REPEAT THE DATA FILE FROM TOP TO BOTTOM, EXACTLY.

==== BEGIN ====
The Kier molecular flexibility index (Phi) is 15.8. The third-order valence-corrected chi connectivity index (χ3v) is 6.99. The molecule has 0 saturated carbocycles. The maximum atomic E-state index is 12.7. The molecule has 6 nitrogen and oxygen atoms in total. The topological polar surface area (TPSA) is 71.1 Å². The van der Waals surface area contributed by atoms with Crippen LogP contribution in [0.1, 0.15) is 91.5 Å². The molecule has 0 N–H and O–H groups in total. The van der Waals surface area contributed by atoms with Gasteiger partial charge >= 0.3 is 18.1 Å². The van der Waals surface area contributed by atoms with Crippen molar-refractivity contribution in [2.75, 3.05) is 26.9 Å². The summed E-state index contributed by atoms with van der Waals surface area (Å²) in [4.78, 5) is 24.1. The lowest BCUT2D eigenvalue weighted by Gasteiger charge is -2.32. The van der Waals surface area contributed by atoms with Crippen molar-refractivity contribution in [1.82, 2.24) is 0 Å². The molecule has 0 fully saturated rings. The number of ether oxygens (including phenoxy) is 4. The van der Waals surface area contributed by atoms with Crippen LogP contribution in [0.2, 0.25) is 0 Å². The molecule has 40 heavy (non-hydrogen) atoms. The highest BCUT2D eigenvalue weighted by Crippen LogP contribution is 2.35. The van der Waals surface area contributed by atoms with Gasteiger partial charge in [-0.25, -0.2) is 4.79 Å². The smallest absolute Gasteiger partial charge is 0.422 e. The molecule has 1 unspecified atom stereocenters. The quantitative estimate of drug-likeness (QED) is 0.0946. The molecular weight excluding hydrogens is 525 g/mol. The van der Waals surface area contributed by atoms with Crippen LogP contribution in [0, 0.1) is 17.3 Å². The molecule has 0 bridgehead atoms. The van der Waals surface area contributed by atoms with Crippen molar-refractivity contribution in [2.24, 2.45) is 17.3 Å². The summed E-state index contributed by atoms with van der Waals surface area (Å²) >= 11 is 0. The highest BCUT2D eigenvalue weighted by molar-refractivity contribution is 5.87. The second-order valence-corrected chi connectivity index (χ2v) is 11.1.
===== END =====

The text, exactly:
The Kier molecular flexibility index (Phi) is 15.8. The third-order valence-corrected chi connectivity index (χ3v) is 6.99. The molecule has 0 saturated carbocycles. The maximum atomic E-state index is 12.7. The molecule has 6 nitrogen and oxygen atoms in total. The topological polar surface area (TPSA) is 71.1 Å². The van der Waals surface area contributed by atoms with Crippen LogP contribution in [0.1, 0.15) is 91.5 Å². The molecule has 0 N–H and O–H groups in total. The van der Waals surface area contributed by atoms with Gasteiger partial charge >= 0.3 is 18.1 Å². The van der Waals surface area contributed by atoms with Crippen molar-refractivity contribution in [2.75, 3.05) is 26.9 Å². The summed E-state index contributed by atoms with van der Waals surface area (Å²) in [4.78, 5) is 24.1. The lowest BCUT2D eigenvalue weighted by Gasteiger charge is -2.32. The van der Waals surface area contributed by atoms with Crippen molar-refractivity contribution in [1.82, 2.24) is 0 Å². The molecule has 0 fully saturated rings. The number of ether oxygens (including phenoxy) is 4. The van der Waals surface area contributed by atoms with Crippen LogP contribution in [0.2, 0.25) is 0 Å². The molecule has 40 heavy (non-hydrogen) atoms. The highest BCUT2D eigenvalue weighted by Crippen LogP contribution is 2.35. The van der Waals surface area contributed by atoms with Gasteiger partial charge in [-0.25, -0.2) is 4.79 Å². The smallest absolute Gasteiger partial charge is 0.422 e. The molecule has 1 unspecified atom stereocenters. The quantitative estimate of drug-likeness (QED) is 0.0946. The molecular weight excluding hydrogens is 525 g/mol. The van der Waals surface area contributed by atoms with Crippen LogP contribution in [0, 0.1) is 17.3 Å². The molecule has 0 bridgehead atoms. The van der Waals surface area contributed by atoms with Crippen molar-refractivity contribution in [2.24, 2.45) is 17.3 Å². The summed E-state index contributed by atoms with van der Waals surface area (Å²) >= 11 is 0. The highest BCUT2D eigenvalue weighted by molar-refractivity contribution is 5.87. The second-order valence-corrected chi connectivity index (χ2v) is 11.1.